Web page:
USS Triumphant wrote:
Especially the assumption in such stories that all robots are automatically programmed that way.
The explanation given, if I recall correctly, was that the original R&D that resulted in positronic brain technology was so extensive and expensive that, once it had been completed with the Three Laws hardwired
(not programmed in the sense I think you are thinking of) in a fully integrated way into the design, it would have been too expensive to do it all over again just to remove the Laws. And some roboethicists "lost" some of the original development notes that might have provided a shortcut to such a re-do. Minor tinkering and obvious upgrades to individual components could still be made, but the overall design was written in stone, more or less - Three Laws included.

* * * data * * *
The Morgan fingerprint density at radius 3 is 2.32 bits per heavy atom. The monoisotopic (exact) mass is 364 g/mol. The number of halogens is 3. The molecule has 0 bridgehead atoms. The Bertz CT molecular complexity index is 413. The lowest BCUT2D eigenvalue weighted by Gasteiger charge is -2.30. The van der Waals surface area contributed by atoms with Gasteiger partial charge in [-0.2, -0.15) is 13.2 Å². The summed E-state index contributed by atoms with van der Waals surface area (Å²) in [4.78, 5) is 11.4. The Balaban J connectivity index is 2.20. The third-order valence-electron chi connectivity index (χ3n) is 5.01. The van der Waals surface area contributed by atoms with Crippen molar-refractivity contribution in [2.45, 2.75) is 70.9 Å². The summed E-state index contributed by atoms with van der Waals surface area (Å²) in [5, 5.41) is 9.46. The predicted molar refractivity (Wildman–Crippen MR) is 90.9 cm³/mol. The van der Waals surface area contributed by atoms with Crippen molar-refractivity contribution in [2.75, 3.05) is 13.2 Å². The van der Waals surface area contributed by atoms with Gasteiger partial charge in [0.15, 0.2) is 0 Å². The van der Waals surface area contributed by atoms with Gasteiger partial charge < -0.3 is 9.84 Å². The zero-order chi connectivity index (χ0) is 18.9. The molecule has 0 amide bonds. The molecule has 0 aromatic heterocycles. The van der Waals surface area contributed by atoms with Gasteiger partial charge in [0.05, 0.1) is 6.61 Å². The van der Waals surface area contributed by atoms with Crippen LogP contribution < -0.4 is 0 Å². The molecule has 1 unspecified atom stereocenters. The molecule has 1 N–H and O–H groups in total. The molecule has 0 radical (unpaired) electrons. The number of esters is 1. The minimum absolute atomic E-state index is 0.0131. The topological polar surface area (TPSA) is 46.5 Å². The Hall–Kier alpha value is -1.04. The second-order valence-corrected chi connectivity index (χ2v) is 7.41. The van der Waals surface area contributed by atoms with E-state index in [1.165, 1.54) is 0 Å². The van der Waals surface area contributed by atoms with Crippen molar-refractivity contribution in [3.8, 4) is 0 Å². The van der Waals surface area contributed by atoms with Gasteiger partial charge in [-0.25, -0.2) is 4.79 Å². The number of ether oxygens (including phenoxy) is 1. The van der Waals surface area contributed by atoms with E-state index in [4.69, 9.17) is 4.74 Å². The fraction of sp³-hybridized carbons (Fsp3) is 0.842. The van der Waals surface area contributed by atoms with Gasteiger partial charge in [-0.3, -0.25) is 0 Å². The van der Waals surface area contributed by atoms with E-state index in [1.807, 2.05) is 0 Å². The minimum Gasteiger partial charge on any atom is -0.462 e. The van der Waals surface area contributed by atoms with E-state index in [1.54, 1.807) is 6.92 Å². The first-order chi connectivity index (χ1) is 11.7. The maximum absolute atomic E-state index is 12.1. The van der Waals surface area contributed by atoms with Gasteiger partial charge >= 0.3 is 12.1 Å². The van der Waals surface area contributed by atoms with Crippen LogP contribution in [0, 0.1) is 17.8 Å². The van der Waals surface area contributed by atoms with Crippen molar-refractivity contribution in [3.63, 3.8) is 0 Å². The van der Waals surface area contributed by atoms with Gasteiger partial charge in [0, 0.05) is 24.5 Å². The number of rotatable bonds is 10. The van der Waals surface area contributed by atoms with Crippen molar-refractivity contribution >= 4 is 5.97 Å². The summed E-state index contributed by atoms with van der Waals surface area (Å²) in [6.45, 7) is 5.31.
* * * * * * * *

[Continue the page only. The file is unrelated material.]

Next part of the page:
Oops, Aspergian Jake once again ill-defined his concept when expressing it to others. I meant that I dislike when non-Asimov stories by other authors and totally unrelated to his work act as if the Three Laws are some universal constant.
For instance, in any of the myriad SF media that I've seen this issue (so many that I've really forgotten the specific examples), a robot is obviously on the rampage. One character exclaims that this is impossible, as it violates the Three Laws. Unless your robot's name is Norby, don't be surprised when it kills you.
Same principle holds up for whenever people quote Arthur C. Clarke, but only ever mention that "Science, sufficiently advanced..." you get the picture.